By Tracy Moseley
Having been a teammate of Fabien Barel’s for 5 years I have been aware of his 2 previous Urge Trips to Kenya and Nepal and this year when he asked me if I would like to join in on the adventure I jumped at the chance. The thought of combining enduro type downhill riding, with a real adventure to a remote place along with the opportunity to also raise money for the place we were going to visit really appealed to me.
Fabien invited 15 riders from across the world to take part in this trip to Cape Verde. It was a great mix of riders and personalities all with the same passion for riding our bikes. We all met up in Paris to make the 7-hour flight to Praia, the capital of the Islands.
Travelling with 17 bike bags and kit bags was going to be a challenge all week, but soon it was obvious that all we would need was a pick up, some good stacking and a good bit of string!
It was then time to travel to Fogo, an island to the south to the site of our first race. Unfortunately the planes between islands were too small to carry all our bikes, so we had to take a 3-hour ferry to get to the island. Not only was loading the ferry an experience as there did not seem to be any queuing system, it was just a free-for-all. We then had to endure the roughest most unpleasant boat trip I have ever experienced! Sick bags were in plentiful supply and getting much use!
Fogo is an island entirely made up of one big volcano. We headed straight up to the site of the old crater where would base ourselves in the tiny village for the next two days. We woke up to an amazing view, the site of our first race: the top of the volcano all the way down to the bikes.
It was race time.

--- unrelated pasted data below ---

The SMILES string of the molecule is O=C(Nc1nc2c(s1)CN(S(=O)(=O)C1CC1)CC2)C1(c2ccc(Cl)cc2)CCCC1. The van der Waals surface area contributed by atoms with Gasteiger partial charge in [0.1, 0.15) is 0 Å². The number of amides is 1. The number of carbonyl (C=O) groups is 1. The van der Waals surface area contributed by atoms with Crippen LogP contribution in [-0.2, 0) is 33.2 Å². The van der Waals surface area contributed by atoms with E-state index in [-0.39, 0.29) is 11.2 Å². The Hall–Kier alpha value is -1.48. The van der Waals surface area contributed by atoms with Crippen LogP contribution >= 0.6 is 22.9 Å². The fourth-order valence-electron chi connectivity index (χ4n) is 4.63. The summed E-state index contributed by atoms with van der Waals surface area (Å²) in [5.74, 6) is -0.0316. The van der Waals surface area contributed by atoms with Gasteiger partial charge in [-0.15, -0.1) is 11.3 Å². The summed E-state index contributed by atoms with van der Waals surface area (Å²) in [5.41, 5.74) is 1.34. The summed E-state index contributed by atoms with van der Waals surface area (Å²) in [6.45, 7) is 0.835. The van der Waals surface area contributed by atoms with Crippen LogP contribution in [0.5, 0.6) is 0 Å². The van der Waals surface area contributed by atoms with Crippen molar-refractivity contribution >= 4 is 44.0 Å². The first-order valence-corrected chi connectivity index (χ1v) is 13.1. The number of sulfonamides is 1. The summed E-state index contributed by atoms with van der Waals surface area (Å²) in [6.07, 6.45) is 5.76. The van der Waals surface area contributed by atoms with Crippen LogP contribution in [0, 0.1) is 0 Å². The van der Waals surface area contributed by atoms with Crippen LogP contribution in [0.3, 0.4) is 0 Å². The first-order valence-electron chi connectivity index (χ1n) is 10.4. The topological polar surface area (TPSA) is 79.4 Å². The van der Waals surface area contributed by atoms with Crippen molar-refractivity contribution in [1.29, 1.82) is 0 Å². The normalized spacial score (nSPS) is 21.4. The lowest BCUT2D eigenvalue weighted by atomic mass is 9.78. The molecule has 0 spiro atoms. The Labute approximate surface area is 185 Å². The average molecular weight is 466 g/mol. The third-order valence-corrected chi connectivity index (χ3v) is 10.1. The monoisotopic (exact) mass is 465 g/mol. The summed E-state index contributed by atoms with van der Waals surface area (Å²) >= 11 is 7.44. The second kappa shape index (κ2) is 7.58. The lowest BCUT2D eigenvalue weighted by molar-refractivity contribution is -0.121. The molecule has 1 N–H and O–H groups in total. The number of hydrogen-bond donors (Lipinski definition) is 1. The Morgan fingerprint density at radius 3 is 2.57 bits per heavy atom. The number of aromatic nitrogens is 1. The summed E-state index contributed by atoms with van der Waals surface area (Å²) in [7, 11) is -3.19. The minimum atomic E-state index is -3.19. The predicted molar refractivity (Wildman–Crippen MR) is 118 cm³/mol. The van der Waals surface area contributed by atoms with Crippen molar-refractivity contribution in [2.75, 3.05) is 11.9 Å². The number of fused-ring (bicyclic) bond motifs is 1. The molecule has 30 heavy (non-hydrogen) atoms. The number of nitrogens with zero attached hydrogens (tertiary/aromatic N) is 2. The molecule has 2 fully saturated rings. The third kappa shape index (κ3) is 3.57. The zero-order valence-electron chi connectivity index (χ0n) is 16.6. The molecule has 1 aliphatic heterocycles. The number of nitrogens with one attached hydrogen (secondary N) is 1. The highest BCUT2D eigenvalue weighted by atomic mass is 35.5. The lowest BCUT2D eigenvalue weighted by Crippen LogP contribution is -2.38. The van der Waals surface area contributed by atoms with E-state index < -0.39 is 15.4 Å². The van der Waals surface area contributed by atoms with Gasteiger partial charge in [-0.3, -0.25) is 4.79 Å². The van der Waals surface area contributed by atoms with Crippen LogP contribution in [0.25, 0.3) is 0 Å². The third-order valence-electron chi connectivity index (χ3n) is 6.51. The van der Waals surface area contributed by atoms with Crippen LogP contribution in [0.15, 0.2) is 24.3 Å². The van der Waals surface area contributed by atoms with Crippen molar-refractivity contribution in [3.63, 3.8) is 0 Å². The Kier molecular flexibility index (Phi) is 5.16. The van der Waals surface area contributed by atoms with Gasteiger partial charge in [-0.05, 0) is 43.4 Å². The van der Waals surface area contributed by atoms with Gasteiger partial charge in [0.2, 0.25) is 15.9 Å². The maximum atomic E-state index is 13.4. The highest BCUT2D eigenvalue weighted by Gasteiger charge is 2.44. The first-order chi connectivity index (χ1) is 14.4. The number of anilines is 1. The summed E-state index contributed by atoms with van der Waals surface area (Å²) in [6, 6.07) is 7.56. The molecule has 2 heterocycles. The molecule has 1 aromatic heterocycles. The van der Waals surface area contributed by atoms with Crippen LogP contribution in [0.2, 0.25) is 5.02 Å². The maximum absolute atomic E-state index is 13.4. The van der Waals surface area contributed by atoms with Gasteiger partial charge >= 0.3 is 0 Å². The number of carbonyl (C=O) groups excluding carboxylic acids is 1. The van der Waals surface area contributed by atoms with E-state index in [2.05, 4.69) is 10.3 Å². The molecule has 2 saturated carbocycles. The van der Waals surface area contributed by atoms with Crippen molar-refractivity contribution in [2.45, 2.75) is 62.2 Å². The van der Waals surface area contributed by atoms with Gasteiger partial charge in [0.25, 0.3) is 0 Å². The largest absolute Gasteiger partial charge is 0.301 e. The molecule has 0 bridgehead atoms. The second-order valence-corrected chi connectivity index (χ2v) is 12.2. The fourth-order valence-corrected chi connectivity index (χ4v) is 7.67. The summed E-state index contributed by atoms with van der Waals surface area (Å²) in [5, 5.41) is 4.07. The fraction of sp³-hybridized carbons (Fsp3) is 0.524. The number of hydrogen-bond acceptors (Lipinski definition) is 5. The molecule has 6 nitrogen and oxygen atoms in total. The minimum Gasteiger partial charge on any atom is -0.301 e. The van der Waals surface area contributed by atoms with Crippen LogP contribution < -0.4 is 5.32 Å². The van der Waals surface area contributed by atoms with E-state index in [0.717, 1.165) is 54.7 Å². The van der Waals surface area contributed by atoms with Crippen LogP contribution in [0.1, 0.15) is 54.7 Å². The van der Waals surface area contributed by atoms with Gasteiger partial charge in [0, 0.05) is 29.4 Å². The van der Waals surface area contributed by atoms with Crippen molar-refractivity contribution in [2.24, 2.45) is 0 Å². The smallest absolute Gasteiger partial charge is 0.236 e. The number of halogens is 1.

Trying to see the line that you might take was not easy looking down from such a height as it all looked the same. Luckily I was about 9th to go so I had chance to watch a few people before me and work out what looked like the best line.
Setting off on the volcano was an amazing sensation as I really did not know what to expect. It was surprisingly quite easy to control, however the speed that you picked up when you let the brakes off was crazy! Once we navigated our way off the steep slopes of the volcano we joined a small path which was pretty tough to follow onto a fire road which we then followed into the village and 5km around the base of the old crater. The road was pretty flat and rough and required some good pedaling, it actually felt quite nice to stretch my legs after all the walking that morning.
Once at the edge of the crater the gradient dropped away sharply and we entered a singletrack trail that would take us all the way down to the sea. The trails was gnarly right from the start. After a lot of rain this winter the trail had been washed away a lot and logs had been put in to try and stop the soil running down the hillside, so it turned into log steps for what seemed like the next hour.
It was brutal, step, after step, with all the biggest ones just after a hairpin corner, just to make it more challenging. It really was a test of endurance and strength and by the end of the 45 minutes ordeal I was truly dead.
I managed to put together a decent run and ended up with a time of 46.08 minutes, 8th overall and 1st in the women’s race with a lead of around 10 minutes. With the accumulation of all 4 race run times I was starting off with a good lead.
Straight after the race it was time to have a great feast at a local restaurant and then pack up the bikes. The final ordeal of the day was yet still to come… the cold shower by headlamp.
With no hot water on the island and limited electricity, every night there would be screams coming from the showers as one by one we braved a shower. It was certainly refreshing and I just had to keep telling myself it was just like having an ice bath; the perfect recovery!